Entrepreneur 2 Entrepreneur: Sabina Saksena – Don’t Let Life Setbacks Affect Your Startup



The Entrepreneur 2 Entrepreneur (E2E) series is curated by Sean Higgins and underwritten by Router Ventures.

The the people who say, “You are not your job”, have you ever started a company?!

When you put in the kind of effort it takes to be successful, it’s hard for business not to get personal. But what about when you suffer a personal setback like the loss of a loved one? How does that not negatively impact your business?

Hear from Sabina Saksena, the cofounder & CEO of Cytilife on how you can keep setbacks in your personal life from hurting your business and vice-versa.

First off, what is Cytilife?

Cytilife is the first smart campus technology for contained communities where people are dependent on a finite infrastructure (physical, informational or services). They use AI and IoT to enable people to give people real-time insight on what is available to them (fitness equipment, cafeteria lines, breakout rooms) right when they need it.

In a new startup, separating your work and personal life is easier said than done. As an entrepreneur – how do you manage it?

To me, the formula is there is no work-life balance. Especially for women who want to work and to raise a family. If you’re in the age group where you have kids and your parents are at an age where you are taking care of them or maybe you’ve lost a parent, as I recently did, and you have a business, you need to compartmentalize your day.

I break my day into three buckets to stay focused. You develop a formula for where you should spend your time and you try to use that formula every single day.

To make it all work you divide your day into chunks. For example: from 7-8 in the morning it’s my son’s time to get him to school. From 9-4 it is all work, nothing else to distract me. At lunchtime, I am tending to my parents’ needs. I start every day with my personal time and that’s the only way I have been able to balance.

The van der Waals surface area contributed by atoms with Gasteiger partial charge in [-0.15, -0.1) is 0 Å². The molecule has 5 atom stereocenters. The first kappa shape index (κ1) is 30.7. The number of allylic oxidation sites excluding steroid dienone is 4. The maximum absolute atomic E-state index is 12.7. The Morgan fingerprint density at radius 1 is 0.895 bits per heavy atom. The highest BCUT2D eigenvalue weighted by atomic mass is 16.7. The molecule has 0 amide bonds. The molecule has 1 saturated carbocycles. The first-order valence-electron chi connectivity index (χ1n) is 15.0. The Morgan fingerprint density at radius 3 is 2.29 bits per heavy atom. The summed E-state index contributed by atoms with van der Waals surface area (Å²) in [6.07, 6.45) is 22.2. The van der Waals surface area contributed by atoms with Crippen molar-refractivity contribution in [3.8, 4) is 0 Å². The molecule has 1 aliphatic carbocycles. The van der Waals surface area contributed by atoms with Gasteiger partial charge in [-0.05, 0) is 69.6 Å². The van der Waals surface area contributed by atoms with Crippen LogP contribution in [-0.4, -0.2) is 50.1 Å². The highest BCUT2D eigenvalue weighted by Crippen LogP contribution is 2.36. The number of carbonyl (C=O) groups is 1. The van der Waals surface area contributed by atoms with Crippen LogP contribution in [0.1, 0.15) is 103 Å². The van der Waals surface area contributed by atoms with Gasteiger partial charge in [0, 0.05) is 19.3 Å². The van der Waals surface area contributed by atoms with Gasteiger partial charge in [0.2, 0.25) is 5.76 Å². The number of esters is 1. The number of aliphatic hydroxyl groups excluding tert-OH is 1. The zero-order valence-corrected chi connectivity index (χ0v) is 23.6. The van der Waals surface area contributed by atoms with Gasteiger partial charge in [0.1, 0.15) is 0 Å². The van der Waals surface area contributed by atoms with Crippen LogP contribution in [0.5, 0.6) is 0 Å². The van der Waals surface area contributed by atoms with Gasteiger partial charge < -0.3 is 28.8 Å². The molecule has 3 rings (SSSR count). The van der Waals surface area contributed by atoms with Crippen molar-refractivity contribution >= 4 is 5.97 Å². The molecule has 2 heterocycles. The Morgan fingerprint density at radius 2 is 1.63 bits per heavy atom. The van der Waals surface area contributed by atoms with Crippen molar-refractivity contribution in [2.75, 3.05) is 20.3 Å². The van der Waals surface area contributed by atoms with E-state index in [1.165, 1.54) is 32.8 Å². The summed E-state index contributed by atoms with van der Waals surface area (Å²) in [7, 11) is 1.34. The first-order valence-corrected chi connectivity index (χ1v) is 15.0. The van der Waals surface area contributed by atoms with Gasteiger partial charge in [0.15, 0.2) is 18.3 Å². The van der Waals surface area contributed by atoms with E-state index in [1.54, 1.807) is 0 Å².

How does chunking work? What happens when the fire alarm goes off?

I have a running list of things I need to do every week. I plan my weeks out a month or two ahead of time, identifying which parts of my life will need the most attention. There’s room for flexibility but I want to know If I’m coming into back to school season where my family will need more attention or if we are about to hit a bunch of travel for the business.

To me family trumps everything. If there is a fire alarm around the family I will drop everything to put out the fire. It’s family first, then work. Thankfully the fire alarms don’t go off every day.

What is a recent personal/life setback that you had to work through with the business?

I lost my dad in March and we were very close. I had a very big meeting with a large school in North Carolina two weeks later. You don’t get these types of meetings every day, and we had put in work for months just to get there. So I went in. I wired myself up for the opportunity. Having said that, talking about your loss makes it easier so when I go into the meeting I made a point to mention that I’m coming out of a traumatic event and it helped. It showed vulnerability with a client and helped the relationship grow. It also helped me block it out of my head and get back to the matter at hand.

For the business you have to block it out.

How did you do it?

Having a support network is so important when you embark on this entrepreneurial journey. Having people in your life that know how important this venture is to you only makes you stronger when times get tough. I have my support system in place to help me stay the course and make sure I am taking the right amount of time for myself when things hit. This can be your family, friends, or a peer group, but having people you can share your progress and setbacks with helps you manage.

From a demand perspective, it gets easier over time. 6 months later I know my mom is settled. Of course, I miss my dad, but it’s not getting in the way.

The Takeaway:

Planning your time well in advance (chunking) and making sure you are setting up time for yourself, your family, and your business is a great first step to keeping your life and business separate. When things do go off the rails either personally or in your business, address it with the people you work and live with. This enables you to use it as a way to grow your relationship and keeps you moving forward.

If you’re finding it difficult to take the right amount of time outside of work, just remember that you’re trying to work hard, not kill yourself.